I'm always looking for interesting posts about books and e-books. I was going to post something about Jeff Rivera, but then I read about a slight kerfuffle he had last spring and decided not to go there. I don't know Jeff, but I once wrote a piece about his web site and he personally thanked me in a very nice way. He seems like a nice guy and I hear he's a good author. And I tend not to follow online flame wars too closely.
To ignore Fifty Shades of Grey nowadays is practically impossible. My 75 year old mom...who reads e-books on an iPad...asked me just yesterday what I thought of FSoG. Her Red Hat Lady friends were talking about it. I laughed and told her I liked it, but it's something that she might not like. She's more Jodi Piccoult than E.L. James. Whether or not she buys FSoG and reads it is anyone's guess. But I sure would like to hear what the Red Hat Ladies she hangs with these days are talking about at THEIR high teas if they are reading FSoG.
The article I'm linking to below about FSoG is interesting because it claims that FSoG is responsible for 25% of book sales on Amazon. That's a HUGE percentage. And when you factor in what other bestselling established mainstream authors are selling, that doesn't leave much room for genre authors and small start up e-presses selling e-books.
I know very little about Amazon sales ranks. One of my publishers recently gave a good explanation about them in a yahoo group but I hesitate to publish anyone's comments without permission. All I do know is that these sales rankings are like roller coasters that change every hour...and they leave a lot to be desired because they are so hard to figure out.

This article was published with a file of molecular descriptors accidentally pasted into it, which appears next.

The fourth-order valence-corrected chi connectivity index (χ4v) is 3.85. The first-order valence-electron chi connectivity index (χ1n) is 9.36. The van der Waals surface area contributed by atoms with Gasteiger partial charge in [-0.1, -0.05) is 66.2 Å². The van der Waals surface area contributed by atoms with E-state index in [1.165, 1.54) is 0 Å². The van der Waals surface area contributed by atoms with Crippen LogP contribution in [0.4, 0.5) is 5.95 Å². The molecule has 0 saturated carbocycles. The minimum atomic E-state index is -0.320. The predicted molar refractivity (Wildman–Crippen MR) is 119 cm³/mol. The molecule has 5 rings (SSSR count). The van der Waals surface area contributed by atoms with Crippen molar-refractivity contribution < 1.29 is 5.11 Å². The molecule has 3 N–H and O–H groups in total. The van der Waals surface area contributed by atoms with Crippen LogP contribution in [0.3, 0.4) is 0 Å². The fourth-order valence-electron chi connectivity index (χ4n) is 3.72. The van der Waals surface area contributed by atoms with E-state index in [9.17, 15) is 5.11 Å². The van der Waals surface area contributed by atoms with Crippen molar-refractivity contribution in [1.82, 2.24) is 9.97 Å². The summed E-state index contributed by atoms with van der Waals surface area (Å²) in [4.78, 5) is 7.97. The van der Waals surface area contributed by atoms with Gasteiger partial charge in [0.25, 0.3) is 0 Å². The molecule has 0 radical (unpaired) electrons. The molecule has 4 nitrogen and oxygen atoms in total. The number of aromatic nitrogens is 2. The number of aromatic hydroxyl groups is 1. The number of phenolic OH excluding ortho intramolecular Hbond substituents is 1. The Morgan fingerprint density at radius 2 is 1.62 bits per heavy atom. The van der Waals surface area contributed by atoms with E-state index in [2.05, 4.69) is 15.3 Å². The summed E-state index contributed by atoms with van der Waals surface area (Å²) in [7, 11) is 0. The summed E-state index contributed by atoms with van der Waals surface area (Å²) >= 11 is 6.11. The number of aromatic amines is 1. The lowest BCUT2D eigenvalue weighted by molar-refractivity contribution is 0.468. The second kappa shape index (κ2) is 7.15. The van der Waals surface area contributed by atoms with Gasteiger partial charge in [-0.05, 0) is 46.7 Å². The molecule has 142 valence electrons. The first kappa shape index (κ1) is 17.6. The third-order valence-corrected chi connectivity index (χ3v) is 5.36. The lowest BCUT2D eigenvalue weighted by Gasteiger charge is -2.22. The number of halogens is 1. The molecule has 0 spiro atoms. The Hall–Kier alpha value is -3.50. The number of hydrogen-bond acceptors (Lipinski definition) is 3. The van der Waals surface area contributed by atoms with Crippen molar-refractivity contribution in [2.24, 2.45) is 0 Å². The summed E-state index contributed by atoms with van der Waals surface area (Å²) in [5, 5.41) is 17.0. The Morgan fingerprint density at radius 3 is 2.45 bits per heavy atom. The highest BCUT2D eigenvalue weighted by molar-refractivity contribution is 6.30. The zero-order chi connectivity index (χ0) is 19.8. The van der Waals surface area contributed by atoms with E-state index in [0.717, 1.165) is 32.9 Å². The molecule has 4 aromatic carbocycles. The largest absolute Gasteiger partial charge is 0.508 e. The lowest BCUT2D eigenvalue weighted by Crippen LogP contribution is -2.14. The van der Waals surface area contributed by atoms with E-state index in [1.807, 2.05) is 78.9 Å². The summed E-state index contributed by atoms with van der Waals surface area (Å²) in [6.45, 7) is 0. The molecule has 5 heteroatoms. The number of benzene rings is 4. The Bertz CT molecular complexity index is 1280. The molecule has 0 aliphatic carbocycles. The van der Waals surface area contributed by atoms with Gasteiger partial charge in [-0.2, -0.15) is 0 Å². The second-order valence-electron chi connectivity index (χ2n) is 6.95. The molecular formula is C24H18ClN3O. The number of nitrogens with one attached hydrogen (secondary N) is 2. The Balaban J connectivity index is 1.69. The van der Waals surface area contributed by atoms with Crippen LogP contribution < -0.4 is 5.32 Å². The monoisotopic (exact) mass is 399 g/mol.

Which now leads me to the subject of amazon bestseller lists, more specifically bestselling genre lists. I truly have no idea what constitutes being on an Amazon bestseller list in a specific category/genre like gay/lesbian. I'm learning all this as I go and probably won't know more for at least the next six months. Because I opted into the Amazon Lending Program and my two indie books are .99 e-books, I'm not taking advantage of the 70% author cut Amazon offers for books priced higher than 2.99 (I think that's the number, don't quote me).
As I said, I'm still learning. I have no complaints. After twenty years of being published I wanted to find out what self-publishing was all about and I wanted to do it slowly and quietly. I've done that so far I'm not unhappy with the results. I'm thrilled with all I've been learning these past six months. I'm also still an advocate of finding an agent and/or a publisher to work with, too. In other words, I don't believe agents or good publishers are going to disappear. I don't believe self-publishing is going to disappear either. I just think many things are going to evolve in the next five to ten years.
Because if Fifty Shades of Grey is making 25% of all Amazon book sales as this article claims, this tells me something about e-books in general. It's still uncharted territory and a lot of us are pioneers. The post I'm linking to below is short and sweet. I found it very interesting...if not slightly disappointing as well. But then again the key word here could be "claims."
One thing I can say for certain that has nothing to do with Amazon or self-publishing. I've been on other bestseller lists in the past with books I haven't self-published and it's been nice. It's been an honor. But I still have a mortgage.
Report claims 25% of all Amazon book sales in June are Fifty Shades of Grey
But 25% of book sales at Amazon? That would perhaps indicate that the ebook market is still not very mature, and that as readers struggle with ‘discoverability’ in the massive flood of ebooks on the market, are still prone to flocking towards a single hit.